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How Long Does an iMac Last?

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Given how much it costs to purchase an iMac, you’d want it to last forever. But just like everything in this world, it has a limited lifespan. How long it can last will depend on how you use it, of course. If you want a ballpark, it should last give or take 7 to 8 years. And that’s still with high functionality.

If you only use it for regular daily activities such as browsing the web, sending e-mails, and FaceTiming with family and friends, you can probably still add 2 to 3 more years. However, if you use it for something that needs heavier performance, like video editing and high-level coding, it’s hard to give it a longer lifespan.

In terms of hardware, excellent quality is guaranteed with Apple products (99% of the time?), and the same applies to iMacs. It’s actually one of the reasons why iMacs are quite expensive compared to other desktops. You do get what you pay for with this one. Sometimes, you only need to upgrade the RAM and add an SSD, and it’ll run smoothly despite being old.

It’ll also depend on the apps that you use in your iMac. For example, Google Chrome requires OS X 10.11 El Capitan at a minimum for it to work. So if your iMac can no longer update to this version, how are you supposed to run this app? Spotify, on the other hand, requires at least OS X 10.10 Yosemite.

How long an iMac lasts depends on how you use it. If you’re wondering if you need to replace your current iMac, there are some signs that will point you to it. Here’s what you need to look into:

  1. The latest version of macOS no longer supports your iMac model.

Apple releases an updated version of macOS every single year. Several Mac models from years before are still being supported by this new version. However, if your iMac can no longer upgrade to the new macOS version, that just means that it’s entered Obsolete status.

Don’t worry, as you’ll still be able to use your iMac as usual. On the other hand, it also means that your iMac won’t get security updates anymore. After some time, third-party apps may also stop working on your iMac. At present, the latest version of macOS is macOS 11 Big Sur. It can support the following Mac models:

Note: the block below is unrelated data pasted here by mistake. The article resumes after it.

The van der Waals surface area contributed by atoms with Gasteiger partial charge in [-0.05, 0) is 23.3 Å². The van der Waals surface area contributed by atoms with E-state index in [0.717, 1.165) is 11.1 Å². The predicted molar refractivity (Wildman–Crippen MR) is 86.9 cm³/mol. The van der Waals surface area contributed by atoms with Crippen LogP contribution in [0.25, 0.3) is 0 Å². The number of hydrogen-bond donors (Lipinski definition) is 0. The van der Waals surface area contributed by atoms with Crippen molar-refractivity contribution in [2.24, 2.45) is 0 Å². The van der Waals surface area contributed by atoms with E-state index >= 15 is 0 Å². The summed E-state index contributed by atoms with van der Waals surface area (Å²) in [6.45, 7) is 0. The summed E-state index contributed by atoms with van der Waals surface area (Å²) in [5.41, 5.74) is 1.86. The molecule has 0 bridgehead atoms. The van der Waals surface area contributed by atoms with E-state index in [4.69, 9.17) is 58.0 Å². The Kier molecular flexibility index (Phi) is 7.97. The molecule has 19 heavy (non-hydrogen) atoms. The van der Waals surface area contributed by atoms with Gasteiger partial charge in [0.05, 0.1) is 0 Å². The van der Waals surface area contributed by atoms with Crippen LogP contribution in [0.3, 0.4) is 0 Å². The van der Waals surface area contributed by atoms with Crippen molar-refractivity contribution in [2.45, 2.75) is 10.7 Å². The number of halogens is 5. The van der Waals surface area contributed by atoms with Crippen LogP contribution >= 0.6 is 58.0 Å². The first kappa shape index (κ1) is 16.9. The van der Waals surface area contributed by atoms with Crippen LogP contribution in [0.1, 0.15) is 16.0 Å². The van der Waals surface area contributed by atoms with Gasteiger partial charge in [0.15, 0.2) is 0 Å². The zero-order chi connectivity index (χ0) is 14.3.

• MacBook models from 2015 and later
  • MacBook Air models from 2013 and later
  • MacBook Pro models from late 2013 and newer
  • iMac models from 2014 and later
  • iMac Pro models from 2017 and later
  • Mac Pro models from 2013 and later
  • Mac mini models from 2014 and later
  1. You’re always running out of free storage space.

As apps are getting updated every so often, they also take up more memory space. If you have an older iMac model, chances are that your machine doesn’t have that much storage to boast of. Because of this issue, you might find yourself constantly juggling files to find enough space just to update your apps.

What you can do is free up space on your iMac if that’s still possible. If not, you might have to consider adding more storage by getting an external hard drive. However, this is not a permanent solution. Ultimately, you might have to upgrade your iMac to a new one that has more than enough storage space.

  1. Your iMac is performing relatively slower than it used to.

An old iMac means that your machine has a slower RAM compared to the newer models, which were designed to accommodate heavier-performing apps today. Editing high-resolution videos might be a little too slow when using your old iMac. Generally, you’ll find that its overall system performance has become subpar.

You can add more RAM to your iMac if you wish to upgrade. Switching from HDD to SSD may also provide respite to your iMac’s burden. However, upgrading your iMac to accommodate these will cost a certain amount of money, which you can use to just purchase a new iMac if it’s already time. After all, these upgrades can only buy you a short amount of time.

  1. There’s major hardware damage on your iMac.

Has your iMac sustained physical damage to its hardware? If your iMac’s screen or its internals have been damaged that it’s deemed unusable, it would be best to replace it. Of course, you can choose to have it fixed. However, if it’s already an obsolete machine anyway, would it still be worth it to spend that much on just one component instead of upgrading to a new machine?

  1. You’re always experiencing software issues on your iMac.

One obvious sign that it’s time to replace your iMac is it’s constantly experiencing software issues. If it’s already obsolete and outdated, macOS updates won’t be able to help at all. You might notice that your screen may sometimes freeze or become unresponsive. In addition, visual glitches may also be an issue.

If your old iMac frequently shuts down at random, that’s a glaring sign that it’s high time to consider upgrading to a new one. You can try an SMC and PRAM to fix the issue, you can even go as far as reinstalling macOS. If this troubleshooting still doesn’t work, that means that your obsolete iMac has reached the end of its life, and upgrading it might be your only solution now.

Kossi Adzo

Kossi Adzo

Kossi Adzo is a technology enthusiast and digital strategist with a fervent passion for Apple products and the innovative technologies that orbit them. With a background in computer science and a decade of experience in app development and digital marketing, Kossi brings a wealth of knowledge and a unique perspective to the Apple Gazette team.

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